Helping Kids Help the Ocean

A beach clean-up in Malaysia brings young people together to care for their coastline.
A beach clean-up in Malaysia brings young people together to care for their coastline. (Liew Shan Sern/Marine Photobank)

An 11-year-old in Texas is saddened by the oil spill and begins searching for something she can do to help.

A 13-year-old in Washington, D.C., convinces her mom to make small changes in their daily routine that make their home more ocean-friendly.

A 7-year-old spends a part of his Saturday trip to the museum learning about the ocean—and some of the things that are harming it—and decides to donate the two prized nickels he found that morning to help the ocean.

A 15-year-old decides she wants to be a marine biologist so she can learn about and save the ocean. She dreams of seeing her favorite creature, the leatherback sea turtle, with her own eyes.

These are real young people whom we have met or heard from on the Ocean Portal in the past few months. They are kids who know that the ocean (along with the rest of our blue planet) needs our help.

Hearing from them reminds us that kids and teens are a powerful force. From the playground to the locker room, from the Scout troop to the lunch table, young people have a lot of influence. Not only can they join forces with friends their age to make a difference, but they can get family, teachers, coaches, and other adults in the community excited about taking action. They can help adults shake off some of our own cynicism.

So how can we help them and encourage their instinct to make a difference? Where do we start when they ask, what can I do to help the ocean? To help the Gulf of Mexico? To help whales and sharks and other marine life?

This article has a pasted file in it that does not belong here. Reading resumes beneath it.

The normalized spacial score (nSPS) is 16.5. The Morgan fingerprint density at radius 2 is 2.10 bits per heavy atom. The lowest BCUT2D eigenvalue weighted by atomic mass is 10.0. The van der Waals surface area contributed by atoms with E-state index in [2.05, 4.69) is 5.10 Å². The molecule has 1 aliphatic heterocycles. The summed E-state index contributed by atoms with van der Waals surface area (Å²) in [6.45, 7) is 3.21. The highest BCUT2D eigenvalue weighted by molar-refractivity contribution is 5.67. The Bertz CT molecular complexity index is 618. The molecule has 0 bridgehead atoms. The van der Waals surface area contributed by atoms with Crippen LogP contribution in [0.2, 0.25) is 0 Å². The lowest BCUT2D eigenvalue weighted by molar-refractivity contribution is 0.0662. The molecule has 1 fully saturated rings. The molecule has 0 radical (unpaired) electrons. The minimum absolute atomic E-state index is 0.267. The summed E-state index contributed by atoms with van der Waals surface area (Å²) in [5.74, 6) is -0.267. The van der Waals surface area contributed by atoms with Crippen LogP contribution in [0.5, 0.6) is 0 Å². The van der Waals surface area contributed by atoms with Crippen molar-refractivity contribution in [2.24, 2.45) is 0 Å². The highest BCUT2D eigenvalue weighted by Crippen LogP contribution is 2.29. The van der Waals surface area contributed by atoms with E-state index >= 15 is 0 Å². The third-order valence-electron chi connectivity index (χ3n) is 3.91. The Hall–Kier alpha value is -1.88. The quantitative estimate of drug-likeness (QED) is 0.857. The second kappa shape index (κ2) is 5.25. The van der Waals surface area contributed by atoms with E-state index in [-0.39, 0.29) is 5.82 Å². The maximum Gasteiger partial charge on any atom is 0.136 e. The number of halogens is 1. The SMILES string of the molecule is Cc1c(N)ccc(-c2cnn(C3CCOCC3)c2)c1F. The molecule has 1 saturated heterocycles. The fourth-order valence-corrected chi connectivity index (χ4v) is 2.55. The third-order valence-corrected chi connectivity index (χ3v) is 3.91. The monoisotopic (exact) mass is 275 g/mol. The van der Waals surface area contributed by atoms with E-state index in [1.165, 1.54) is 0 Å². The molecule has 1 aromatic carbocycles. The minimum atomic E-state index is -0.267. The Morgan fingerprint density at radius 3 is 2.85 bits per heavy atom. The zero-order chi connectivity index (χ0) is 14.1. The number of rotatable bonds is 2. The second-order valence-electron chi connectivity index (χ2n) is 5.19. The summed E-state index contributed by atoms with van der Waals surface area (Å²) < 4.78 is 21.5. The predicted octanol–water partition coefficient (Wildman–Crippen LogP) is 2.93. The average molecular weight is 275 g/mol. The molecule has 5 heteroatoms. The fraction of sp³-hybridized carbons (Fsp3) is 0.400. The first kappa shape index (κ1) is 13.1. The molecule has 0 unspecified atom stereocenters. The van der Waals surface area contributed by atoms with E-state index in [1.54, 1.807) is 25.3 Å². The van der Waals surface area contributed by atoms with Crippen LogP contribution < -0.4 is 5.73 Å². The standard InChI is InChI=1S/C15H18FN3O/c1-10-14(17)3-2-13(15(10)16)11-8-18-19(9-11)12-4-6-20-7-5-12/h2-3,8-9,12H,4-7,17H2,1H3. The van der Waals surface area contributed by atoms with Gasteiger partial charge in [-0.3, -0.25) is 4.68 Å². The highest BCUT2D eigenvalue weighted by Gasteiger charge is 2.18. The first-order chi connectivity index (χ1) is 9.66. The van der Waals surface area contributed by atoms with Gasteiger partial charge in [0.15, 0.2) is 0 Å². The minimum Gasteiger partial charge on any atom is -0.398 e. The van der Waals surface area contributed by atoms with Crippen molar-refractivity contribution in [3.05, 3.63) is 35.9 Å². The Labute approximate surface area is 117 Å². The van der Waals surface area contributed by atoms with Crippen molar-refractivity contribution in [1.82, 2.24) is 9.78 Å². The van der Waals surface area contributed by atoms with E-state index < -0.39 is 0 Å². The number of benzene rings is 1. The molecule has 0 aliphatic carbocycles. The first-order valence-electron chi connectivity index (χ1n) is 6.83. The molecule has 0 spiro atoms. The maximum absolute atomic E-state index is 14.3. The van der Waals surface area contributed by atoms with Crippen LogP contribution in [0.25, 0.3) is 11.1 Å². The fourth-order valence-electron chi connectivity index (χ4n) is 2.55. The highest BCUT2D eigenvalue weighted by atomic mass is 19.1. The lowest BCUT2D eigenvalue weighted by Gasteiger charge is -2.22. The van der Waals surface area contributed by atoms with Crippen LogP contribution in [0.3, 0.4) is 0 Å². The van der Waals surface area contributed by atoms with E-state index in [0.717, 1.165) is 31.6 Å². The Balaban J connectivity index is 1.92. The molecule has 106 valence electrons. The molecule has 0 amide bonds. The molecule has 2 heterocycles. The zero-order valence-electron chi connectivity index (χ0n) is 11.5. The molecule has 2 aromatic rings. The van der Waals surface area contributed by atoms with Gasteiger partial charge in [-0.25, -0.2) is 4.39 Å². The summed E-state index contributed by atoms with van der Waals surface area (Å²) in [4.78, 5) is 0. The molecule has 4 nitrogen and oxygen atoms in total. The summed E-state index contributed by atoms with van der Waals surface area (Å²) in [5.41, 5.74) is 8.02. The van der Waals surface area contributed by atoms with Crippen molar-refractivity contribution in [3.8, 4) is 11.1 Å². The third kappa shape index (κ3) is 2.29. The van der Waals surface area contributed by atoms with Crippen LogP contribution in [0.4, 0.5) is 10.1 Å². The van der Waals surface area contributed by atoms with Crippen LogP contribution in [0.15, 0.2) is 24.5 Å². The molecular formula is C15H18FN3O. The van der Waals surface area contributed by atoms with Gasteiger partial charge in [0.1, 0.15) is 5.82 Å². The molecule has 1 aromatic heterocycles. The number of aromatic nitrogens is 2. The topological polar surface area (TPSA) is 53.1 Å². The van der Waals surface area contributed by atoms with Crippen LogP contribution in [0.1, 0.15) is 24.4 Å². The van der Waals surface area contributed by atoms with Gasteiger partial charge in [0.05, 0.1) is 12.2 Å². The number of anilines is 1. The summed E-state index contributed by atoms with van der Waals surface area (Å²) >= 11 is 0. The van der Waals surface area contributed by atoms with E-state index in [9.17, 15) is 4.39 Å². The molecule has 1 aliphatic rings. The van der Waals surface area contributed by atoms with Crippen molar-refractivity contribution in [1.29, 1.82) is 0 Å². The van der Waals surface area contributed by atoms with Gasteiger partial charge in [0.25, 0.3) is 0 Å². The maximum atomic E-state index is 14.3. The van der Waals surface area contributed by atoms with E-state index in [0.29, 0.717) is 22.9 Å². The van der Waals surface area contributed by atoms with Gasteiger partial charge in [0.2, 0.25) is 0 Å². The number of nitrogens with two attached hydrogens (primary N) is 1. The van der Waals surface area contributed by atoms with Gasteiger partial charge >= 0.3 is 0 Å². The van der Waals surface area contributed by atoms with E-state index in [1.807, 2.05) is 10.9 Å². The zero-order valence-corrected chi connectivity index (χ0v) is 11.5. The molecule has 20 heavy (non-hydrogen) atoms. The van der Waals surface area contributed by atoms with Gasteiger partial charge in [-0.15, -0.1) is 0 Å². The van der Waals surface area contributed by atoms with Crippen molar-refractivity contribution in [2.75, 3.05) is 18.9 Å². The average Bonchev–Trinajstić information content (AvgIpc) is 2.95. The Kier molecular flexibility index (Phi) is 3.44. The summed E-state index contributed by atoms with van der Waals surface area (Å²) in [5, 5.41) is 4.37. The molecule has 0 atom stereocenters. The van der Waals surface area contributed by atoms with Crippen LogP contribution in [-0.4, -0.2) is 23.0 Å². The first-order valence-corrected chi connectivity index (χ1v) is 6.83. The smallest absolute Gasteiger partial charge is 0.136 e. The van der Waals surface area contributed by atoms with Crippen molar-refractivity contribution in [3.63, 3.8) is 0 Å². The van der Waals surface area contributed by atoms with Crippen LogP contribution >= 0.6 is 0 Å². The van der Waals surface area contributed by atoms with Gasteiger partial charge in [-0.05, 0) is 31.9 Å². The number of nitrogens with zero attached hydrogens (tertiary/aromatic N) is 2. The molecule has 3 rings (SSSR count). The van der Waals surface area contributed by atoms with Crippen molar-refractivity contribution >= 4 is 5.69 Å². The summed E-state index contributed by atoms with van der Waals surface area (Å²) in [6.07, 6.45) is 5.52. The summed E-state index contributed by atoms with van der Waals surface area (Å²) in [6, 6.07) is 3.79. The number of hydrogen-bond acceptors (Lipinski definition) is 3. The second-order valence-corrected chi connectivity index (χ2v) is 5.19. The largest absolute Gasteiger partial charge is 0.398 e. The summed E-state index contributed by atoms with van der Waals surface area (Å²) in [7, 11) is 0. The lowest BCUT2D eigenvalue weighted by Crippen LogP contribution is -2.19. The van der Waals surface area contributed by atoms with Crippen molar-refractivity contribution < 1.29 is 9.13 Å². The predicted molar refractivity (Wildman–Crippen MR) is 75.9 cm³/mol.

Here are some suggestions:

Begin with small steps. Encourage the child or teen to learn more about what they are most passionate about by exploring some of the problems the ocean faces in our Get Involved section. Then, encourage them to get started with some simple actions you can take right away. For some ideas, check out our list of 5 Simple Things You Can Do for the Ocean, and our other featured actions on the Find Your Blue page. It may feel like a drop in the bucket at first, but your actions will make a difference. You can also double your impact by talking to friends, family members, or classmates about what they can do.

Need inspiration? Check out some of these cool projects started or inspired by kids:

  • Visit Oceans4Ever, a blog about protecting the ocean written by 10-year-old Alexa and her mom, Cindy. This mother-daughter team never runs out of ideas for helping the ocean or inspiring stories about kids who have made a difference.
  • Watch the music video for "Blue Planet"—a song written by musician Sam Lardner, who hopes that the messages in his music will inspire people—young and old—to protect the ocean.
  • Visit the Environmental Protection Agency’s Student Center, which has tons of information about all kinds of environmental issues as well as tips on how to inspire others, such as becoming a Climate Ambassador.
  • Check out the Ocean Voices Project to hear people of all ages talk about their connections to the ocean. You can even add your own voice to the project.
  • Join the Water Planet Challenge service-learning project from our friends at EarthEcho International. It’s an excellent way to see the impact you can have when you join forces with other young people around the globe.

The tragic oil spill in the Gulf of Mexico has reminded us all that our ocean is very important—and also fragile. Whatever you do, wherever you live, your food, transportation, trash, clothing, and water use have an impact on the ocean. And you can help make sure we all have a healthy ocean for generations to come. Get started today.

And please, let us know how it’s going. We are very interested to hear from people who are making a positive difference for the ocean. You can leave comments, vote in the polls, and send us your ideas about simple ways to help the ocean. We can’t wait to hear from you!

July 2010